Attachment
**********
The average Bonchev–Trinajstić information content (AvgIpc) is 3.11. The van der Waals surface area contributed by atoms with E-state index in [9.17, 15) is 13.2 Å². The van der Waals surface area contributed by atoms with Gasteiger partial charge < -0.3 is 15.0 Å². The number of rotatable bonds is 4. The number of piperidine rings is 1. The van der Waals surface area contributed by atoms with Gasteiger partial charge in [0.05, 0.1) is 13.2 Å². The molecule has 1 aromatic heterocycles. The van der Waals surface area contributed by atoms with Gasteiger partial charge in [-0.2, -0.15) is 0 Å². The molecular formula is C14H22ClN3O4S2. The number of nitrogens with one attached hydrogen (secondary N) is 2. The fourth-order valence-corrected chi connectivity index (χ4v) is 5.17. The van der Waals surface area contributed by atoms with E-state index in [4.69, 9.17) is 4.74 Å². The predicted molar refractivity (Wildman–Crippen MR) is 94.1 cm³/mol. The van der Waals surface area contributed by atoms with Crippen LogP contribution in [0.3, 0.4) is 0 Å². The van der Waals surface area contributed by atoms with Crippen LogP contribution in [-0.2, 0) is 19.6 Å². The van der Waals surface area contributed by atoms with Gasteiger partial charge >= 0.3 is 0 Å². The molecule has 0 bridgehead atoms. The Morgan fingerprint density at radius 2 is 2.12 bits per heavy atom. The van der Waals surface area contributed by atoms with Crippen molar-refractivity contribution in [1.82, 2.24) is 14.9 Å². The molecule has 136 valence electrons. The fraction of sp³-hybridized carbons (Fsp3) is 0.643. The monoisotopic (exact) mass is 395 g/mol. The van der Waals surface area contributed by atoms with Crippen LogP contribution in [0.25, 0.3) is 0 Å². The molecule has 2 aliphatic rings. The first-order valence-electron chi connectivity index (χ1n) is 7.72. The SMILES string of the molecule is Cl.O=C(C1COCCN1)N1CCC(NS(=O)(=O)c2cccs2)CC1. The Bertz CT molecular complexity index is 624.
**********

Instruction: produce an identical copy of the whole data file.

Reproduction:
The average Bonchev–Trinajstić information content (AvgIpc) is 3.11. The van der Waals surface area contributed by atoms with E-state index in [9.17, 15) is 13.2 Å². The van der Waals surface area contributed by atoms with Gasteiger partial charge < -0.3 is 15.0 Å². The number of rotatable bonds is 4. The number of piperidine rings is 1. The van der Waals surface area contributed by atoms with Gasteiger partial charge in [0.05, 0.1) is 13.2 Å². The molecule has 1 aromatic heterocycles. The van der Waals surface area contributed by atoms with Gasteiger partial charge in [-0.2, -0.15) is 0 Å². The molecular formula is C14H22ClN3O4S2. The number of nitrogens with one attached hydrogen (secondary N) is 2. The fourth-order valence-corrected chi connectivity index (χ4v) is 5.17. The van der Waals surface area contributed by atoms with E-state index in [4.69, 9.17) is 4.74 Å². The predicted molar refractivity (Wildman–Crippen MR) is 94.1 cm³/mol. The van der Waals surface area contributed by atoms with Crippen LogP contribution in [0.3, 0.4) is 0 Å². The van der Waals surface area contributed by atoms with Crippen LogP contribution in [-0.2, 0) is 19.6 Å². The van der Waals surface area contributed by atoms with Gasteiger partial charge >= 0.3 is 0 Å². The molecule has 0 bridgehead atoms. The Morgan fingerprint density at radius 2 is 2.12 bits per heavy atom. The van der Waals surface area contributed by atoms with Crippen molar-refractivity contribution in [1.82, 2.24) is 14.9 Å². The molecule has 136 valence electrons. The fraction of sp³-hybridized carbons (Fsp3) is 0.643. The monoisotopic (exact) mass is 395 g/mol. The van der Waals surface area contributed by atoms with Crippen LogP contribution in [0.25, 0.3) is 0 Å². The molecule has 2 aliphatic rings. The first-order valence-electron chi connectivity index (χ1n) is 7.72. The SMILES string of the molecule is Cl.O=C(C1COCCN1)N1CCC(NS(=O)(=O)c2cccs2)CC1. The Bertz CT molecular complexity index is 624.